bled with the Unitarians in the Chapel at The friend and companion of fifty years Southover, Lewes, and was highly esteemcould not be resigned without a struggle ed and respected by Christians of various too severe for her enfeebled frame, and denominations. His mild and unassumalthough she still bowed in submission to ing demeanour, his humility of mind and the will of Heaven, yet her spirits and natural sweetness of temper, could not cheerfulness forsook her, and she waited but engage the esteem and affection of for her summons to depart hence and be

all who knew him. He passed through at peace,

more than they that watch many weeks of languor, weakness and for the morning."

decay, without a single murmur of impaAnd here it is impossible not to notice tience, and at length closed his eyes in the display of God's goodness, even in the death with hope and resiguation. His afflictive dispeosation which deprived her remains were committed to the receptafamily of a beloved parent, and which cles of mortality at Ditchling, on the folmust tend powerfully to soothe their lowing Sabbath, when the Rev. James minds under the loss which they have Tapliu, of Lewes, preached on the occasustained.

sion from Heb. xiii. 14. The near approach of the destroyer was attended with no terrors, no painful suspense, no excruciating pains, for she

23, at Homerlon, Mr. John CLENretired to rest in the evening at her usual NELL, aged 50. He was a native of Newhour, amidst the blessings of her chil castle-upon-Tyne, where he was for a dren, to awake, in the morning, in the considerable period engaged in one of the world of spirits, and to join the iunuiner- manufactures of that town; but the arable company of those, who, having come dour of his mind impelled him to the preout of great atfiction,”

,” “ will hunger ference of literary pursuits, and in these no more, nor will they thirst any more; and in the congenial labours of tuition, nor will the sun strike ou them, or any his latter years were solely employed. heat. For the Lamb that is toward the His thirst of knowledge was very great, midst of the throne will be their shepherd, nor less his desire of its diffusion for and will lead them to fountains of waters general good. (See a Letter of his on of life ; and God will wipe away all tears Subscription Libraries, Vol. III. p. 132.) from their eyes.”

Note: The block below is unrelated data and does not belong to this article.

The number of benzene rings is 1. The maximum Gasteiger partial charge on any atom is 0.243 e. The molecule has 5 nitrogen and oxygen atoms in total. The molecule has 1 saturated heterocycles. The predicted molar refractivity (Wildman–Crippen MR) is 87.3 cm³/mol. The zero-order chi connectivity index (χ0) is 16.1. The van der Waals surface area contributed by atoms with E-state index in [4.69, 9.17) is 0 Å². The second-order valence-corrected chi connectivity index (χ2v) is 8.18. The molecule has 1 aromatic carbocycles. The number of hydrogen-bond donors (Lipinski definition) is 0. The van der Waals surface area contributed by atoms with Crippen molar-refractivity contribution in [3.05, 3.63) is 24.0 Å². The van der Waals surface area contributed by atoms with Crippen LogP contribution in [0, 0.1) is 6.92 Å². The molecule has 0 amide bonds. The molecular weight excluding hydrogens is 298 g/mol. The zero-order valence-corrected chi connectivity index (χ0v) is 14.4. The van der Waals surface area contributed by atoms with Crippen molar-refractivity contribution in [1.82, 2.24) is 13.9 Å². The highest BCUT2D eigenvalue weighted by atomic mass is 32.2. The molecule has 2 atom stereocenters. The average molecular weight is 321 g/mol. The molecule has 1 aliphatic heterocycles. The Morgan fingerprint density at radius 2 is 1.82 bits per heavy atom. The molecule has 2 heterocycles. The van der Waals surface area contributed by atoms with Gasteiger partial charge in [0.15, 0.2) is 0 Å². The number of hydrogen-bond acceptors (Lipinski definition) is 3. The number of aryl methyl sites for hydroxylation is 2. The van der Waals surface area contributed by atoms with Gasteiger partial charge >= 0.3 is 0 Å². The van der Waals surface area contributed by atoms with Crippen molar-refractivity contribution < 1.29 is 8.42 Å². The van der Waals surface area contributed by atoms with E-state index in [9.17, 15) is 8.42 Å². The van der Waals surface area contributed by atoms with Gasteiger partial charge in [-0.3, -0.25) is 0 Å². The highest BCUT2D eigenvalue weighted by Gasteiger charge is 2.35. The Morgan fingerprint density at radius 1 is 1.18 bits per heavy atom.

He published many years ago an Essay C. R. on the Disclosure of the Processes of

Manufactures,” first read to the Literary

and Philosophical Society of his native Dec. 3, at Barrington, in Somersetshire, town, of which, as of several other simiat the advanced age of 91, Mrs. Hannah lar institutions in Scotland, he was a WEBB, relict of the late Francis Webb, member. For some time he conducted Esq. (See Mon. Repos. XI. 70, 189, a periodical work, devoted to his favous


[ocr errors]

rite object of making the secrets of arts July 8, at Calcutta, T. F. MIDDLETON, and manufactures public property. He D.D.'F. R. S., Bishop of that Diocese. was also a contributor to several of the He was interred with great solemnity in Cyclopædias. Natural diffidence of man. St. John's Cathedral. ner prevented him from making the most advantage of his respectable powers of mind; but he was ever forward to re

At Venice, Oct. 12, ANTONIO CANOVA, commend and prepared to assist every the great sculptor. He had arrived there plan for bettering the condition of his from Rone on the 4th, when he was fellow-creatures, towards all of whom, seized with the illness that terminated his whaterer were their opinions, he indulged life. He died with the utmost resigna. truly friendly seutiments. His own faith tion. In a codicil to his will, he ordered as a Christian was steady, and confidence his body to be interred in his native place iu the Divine Government was his sup- of Passagno, and his heart to be depo port under all his troubles and amicsited at the Imperial Royal Academy of tions. As his life appeared to draw to a